A Brief History of the Marque
Manufactured at 60 Rue Gutemberg, St Etienne, Paris
During the mid 1950's the firm marketed various models of motorcycles, mopeds, mofas, and velomoteurs under the Mercier brand and several others including André Leducq, Lapébie, Antonin Magne, Pélissier, and Louison Bobet. These machines were all very similar, being based on their Vacances model, and the brands were the names of famous riders of Mercier bicycles. This form of marketing ceased in 1955, possibly as a result of a spat with officials involved in the Tour de France, an entertaining account of which may be found at BuyVintage.com
The smallest of them had an auxilliary engine and was driven directly to the rear tyre (similar to the velosolex driving the front), and the mofa was also sold in Switzerland.
The Vacances was built by Mercier from 1954 to 1960
A 1954 model had a Le Poulain Comet 98cc engine (50x50mm) with a two speed gearbox, claimed maximum speed 68 km/h. The frame number is stamped into the left rear frame tube.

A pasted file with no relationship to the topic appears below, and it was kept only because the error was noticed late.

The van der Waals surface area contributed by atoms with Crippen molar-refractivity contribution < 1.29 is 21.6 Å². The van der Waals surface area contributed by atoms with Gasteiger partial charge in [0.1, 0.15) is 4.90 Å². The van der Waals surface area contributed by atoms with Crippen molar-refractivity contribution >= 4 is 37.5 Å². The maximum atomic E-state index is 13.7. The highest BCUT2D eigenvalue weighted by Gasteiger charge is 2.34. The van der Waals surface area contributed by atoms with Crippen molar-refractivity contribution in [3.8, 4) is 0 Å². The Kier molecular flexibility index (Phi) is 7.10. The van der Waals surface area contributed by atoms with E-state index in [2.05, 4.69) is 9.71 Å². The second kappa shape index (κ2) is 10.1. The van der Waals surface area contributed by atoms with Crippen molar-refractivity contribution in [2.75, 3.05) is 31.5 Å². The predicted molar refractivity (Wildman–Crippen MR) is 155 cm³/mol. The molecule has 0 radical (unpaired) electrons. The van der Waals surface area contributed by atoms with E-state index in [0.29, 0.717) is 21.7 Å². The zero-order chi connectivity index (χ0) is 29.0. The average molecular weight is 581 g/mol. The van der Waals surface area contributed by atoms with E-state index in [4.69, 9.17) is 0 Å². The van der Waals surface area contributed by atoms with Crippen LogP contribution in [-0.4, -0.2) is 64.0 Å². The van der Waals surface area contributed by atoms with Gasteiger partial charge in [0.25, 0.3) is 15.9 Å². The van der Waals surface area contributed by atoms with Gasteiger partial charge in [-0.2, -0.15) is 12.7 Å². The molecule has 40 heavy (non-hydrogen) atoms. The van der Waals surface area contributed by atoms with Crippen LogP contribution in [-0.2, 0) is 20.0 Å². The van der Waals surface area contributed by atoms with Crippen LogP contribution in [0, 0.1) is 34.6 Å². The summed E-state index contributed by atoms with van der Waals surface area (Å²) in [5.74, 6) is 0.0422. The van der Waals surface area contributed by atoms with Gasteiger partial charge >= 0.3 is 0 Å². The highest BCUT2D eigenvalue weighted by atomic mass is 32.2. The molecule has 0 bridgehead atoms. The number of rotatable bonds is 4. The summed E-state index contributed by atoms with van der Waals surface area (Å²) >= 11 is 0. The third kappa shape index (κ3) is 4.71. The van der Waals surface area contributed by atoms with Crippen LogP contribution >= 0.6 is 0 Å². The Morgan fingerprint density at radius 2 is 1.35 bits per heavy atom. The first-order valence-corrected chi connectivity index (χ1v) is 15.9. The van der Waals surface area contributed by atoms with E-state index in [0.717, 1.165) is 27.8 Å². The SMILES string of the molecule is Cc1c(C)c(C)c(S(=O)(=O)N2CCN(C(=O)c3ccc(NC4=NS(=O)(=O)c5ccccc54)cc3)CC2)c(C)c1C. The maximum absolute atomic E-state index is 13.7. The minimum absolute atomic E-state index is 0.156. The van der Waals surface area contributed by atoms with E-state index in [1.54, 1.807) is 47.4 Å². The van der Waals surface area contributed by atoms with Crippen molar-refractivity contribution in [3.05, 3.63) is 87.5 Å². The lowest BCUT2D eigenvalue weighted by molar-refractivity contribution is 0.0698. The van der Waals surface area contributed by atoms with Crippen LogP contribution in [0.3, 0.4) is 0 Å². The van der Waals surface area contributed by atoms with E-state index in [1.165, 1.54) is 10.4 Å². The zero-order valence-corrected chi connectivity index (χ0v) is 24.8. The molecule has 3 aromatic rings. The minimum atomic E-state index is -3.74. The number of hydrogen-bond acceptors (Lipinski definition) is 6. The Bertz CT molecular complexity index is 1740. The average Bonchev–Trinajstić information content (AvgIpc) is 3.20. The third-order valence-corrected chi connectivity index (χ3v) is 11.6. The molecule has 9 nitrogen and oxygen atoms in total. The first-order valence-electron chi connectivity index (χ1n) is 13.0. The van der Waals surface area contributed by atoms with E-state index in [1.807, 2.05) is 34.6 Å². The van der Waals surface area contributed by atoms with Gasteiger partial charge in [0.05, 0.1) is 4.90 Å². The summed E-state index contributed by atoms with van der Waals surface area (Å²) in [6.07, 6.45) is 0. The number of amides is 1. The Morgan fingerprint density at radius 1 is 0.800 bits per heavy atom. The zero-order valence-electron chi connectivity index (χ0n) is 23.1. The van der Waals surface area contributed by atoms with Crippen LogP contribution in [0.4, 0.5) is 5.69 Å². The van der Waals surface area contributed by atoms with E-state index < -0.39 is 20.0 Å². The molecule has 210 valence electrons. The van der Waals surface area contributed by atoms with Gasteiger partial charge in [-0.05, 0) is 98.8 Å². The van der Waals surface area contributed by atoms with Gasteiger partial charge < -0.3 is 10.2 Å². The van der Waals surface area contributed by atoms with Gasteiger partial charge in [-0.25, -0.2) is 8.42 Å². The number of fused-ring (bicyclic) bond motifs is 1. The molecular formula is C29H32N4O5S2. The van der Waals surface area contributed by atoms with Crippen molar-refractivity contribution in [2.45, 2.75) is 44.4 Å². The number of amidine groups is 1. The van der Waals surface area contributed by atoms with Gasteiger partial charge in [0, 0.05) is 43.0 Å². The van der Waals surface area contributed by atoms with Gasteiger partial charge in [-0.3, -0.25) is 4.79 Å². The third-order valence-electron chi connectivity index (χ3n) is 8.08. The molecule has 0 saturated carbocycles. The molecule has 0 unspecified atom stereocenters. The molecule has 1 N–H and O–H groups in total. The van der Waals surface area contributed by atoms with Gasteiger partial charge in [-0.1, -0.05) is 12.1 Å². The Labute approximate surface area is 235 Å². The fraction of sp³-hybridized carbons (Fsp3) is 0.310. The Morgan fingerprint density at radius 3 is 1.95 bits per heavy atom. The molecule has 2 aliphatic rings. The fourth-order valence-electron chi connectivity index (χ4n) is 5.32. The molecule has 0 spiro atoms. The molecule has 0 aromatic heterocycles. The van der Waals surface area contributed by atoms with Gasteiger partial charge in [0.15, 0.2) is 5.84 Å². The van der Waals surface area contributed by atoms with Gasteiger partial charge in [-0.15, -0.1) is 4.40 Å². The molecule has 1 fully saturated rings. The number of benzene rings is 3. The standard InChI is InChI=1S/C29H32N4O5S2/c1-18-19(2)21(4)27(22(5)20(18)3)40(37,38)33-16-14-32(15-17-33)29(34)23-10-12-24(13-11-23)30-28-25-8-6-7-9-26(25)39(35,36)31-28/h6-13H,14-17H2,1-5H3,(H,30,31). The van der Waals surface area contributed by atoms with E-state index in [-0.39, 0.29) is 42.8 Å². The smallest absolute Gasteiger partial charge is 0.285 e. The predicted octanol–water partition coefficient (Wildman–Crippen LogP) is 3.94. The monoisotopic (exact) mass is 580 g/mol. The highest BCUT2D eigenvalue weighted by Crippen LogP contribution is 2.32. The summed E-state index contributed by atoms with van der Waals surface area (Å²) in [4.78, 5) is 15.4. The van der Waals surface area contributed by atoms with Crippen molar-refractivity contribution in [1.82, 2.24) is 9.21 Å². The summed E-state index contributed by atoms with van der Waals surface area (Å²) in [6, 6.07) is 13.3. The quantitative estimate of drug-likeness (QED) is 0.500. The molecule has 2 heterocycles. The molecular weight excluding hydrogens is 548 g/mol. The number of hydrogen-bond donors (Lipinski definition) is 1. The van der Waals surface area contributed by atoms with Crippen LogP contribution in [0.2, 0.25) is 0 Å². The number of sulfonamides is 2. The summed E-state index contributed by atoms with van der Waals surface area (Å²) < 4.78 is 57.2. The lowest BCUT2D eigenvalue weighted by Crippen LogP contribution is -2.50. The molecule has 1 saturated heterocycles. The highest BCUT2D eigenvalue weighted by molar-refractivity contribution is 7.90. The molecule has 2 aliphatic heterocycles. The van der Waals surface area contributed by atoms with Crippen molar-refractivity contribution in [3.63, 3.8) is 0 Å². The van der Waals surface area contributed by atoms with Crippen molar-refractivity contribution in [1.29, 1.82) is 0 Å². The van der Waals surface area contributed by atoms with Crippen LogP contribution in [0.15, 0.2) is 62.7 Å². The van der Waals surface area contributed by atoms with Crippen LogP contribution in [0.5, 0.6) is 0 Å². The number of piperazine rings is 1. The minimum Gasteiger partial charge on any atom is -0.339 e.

Mercier merged with Ravat, and was eventually acquired by a Dutch group which now builds bicycles in Adrezieux-Boutheon.
M. Mercier built a miltary mono-half-track in 1937, a most unusual front-track drive "motorcycle" the purpose of which is elusive. It had a 350cc JAP engine mounted in the vicinity of the handlebars. At least two prototypes were created but it did not enter production. One souce claims that it was developed from an early Spagthorpe, but this seems unlikely.
Also prior to the war, Mercier built a tiny V-twin which sat on a wheeled platform with a handle, designed to tow the "rider" on roller-skates. Fuel tank, batteries and ignition coils were carried on the rider's belt.
Bourdache has a listing for Mercier at 4 rue Jacques Coeur, Paris, who in 1899 built tricycles powered by De Dion-Bouton engines.
There is reference to the Speicher marque in relation to Mercier.
Sources: Bourdache p287, et al.
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